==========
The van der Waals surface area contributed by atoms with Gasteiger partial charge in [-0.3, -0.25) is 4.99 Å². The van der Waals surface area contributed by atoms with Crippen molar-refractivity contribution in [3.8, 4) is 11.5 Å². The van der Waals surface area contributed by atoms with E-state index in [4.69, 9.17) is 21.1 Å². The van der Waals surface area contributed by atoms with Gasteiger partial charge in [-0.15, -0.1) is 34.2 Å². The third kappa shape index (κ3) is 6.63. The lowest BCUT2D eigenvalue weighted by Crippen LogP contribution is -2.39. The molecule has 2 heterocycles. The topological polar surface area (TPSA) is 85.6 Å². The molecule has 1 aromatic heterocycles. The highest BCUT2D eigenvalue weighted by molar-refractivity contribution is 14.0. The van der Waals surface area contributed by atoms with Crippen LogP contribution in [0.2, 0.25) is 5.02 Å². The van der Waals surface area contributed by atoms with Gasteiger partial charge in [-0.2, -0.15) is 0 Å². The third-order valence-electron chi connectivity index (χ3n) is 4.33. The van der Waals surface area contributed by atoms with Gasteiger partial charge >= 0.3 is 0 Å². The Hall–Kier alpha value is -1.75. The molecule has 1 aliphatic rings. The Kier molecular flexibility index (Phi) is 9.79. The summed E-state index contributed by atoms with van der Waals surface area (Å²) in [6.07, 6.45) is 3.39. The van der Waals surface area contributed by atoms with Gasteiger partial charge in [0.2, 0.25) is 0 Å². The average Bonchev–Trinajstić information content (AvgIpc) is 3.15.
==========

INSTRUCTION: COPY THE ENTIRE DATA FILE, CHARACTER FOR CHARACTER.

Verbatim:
The van der Waals surface area contributed by atoms with Gasteiger partial charge in [-0.3, -0.25) is 4.99 Å². The van der Waals surface area contributed by atoms with Crippen molar-refractivity contribution in [3.8, 4) is 11.5 Å². The van der Waals surface area contributed by atoms with E-state index in [4.69, 9.17) is 21.1 Å². The van der Waals surface area contributed by atoms with Gasteiger partial charge in [-0.15, -0.1) is 34.2 Å². The third kappa shape index (κ3) is 6.63. The lowest BCUT2D eigenvalue weighted by Crippen LogP contribution is -2.39. The molecule has 2 heterocycles. The topological polar surface area (TPSA) is 85.6 Å². The molecule has 1 aromatic heterocycles. The highest BCUT2D eigenvalue weighted by molar-refractivity contribution is 14.0. The van der Waals surface area contributed by atoms with Crippen LogP contribution in [0.2, 0.25) is 5.02 Å². The van der Waals surface area contributed by atoms with Gasteiger partial charge in [-0.2, -0.15) is 0 Å². The third-order valence-electron chi connectivity index (χ3n) is 4.33. The van der Waals surface area contributed by atoms with Gasteiger partial charge >= 0.3 is 0 Å². The Hall–Kier alpha value is -1.75. The molecule has 1 aliphatic rings. The Kier molecular flexibility index (Phi) is 9.79. The summed E-state index contributed by atoms with van der Waals surface area (Å²) in [6.07, 6.45) is 3.39. The van der Waals surface area contributed by atoms with Gasteiger partial charge in [0.2, 0.25) is 0 Å². The average Bonchev–Trinajstić information content (AvgIpc) is 3.15.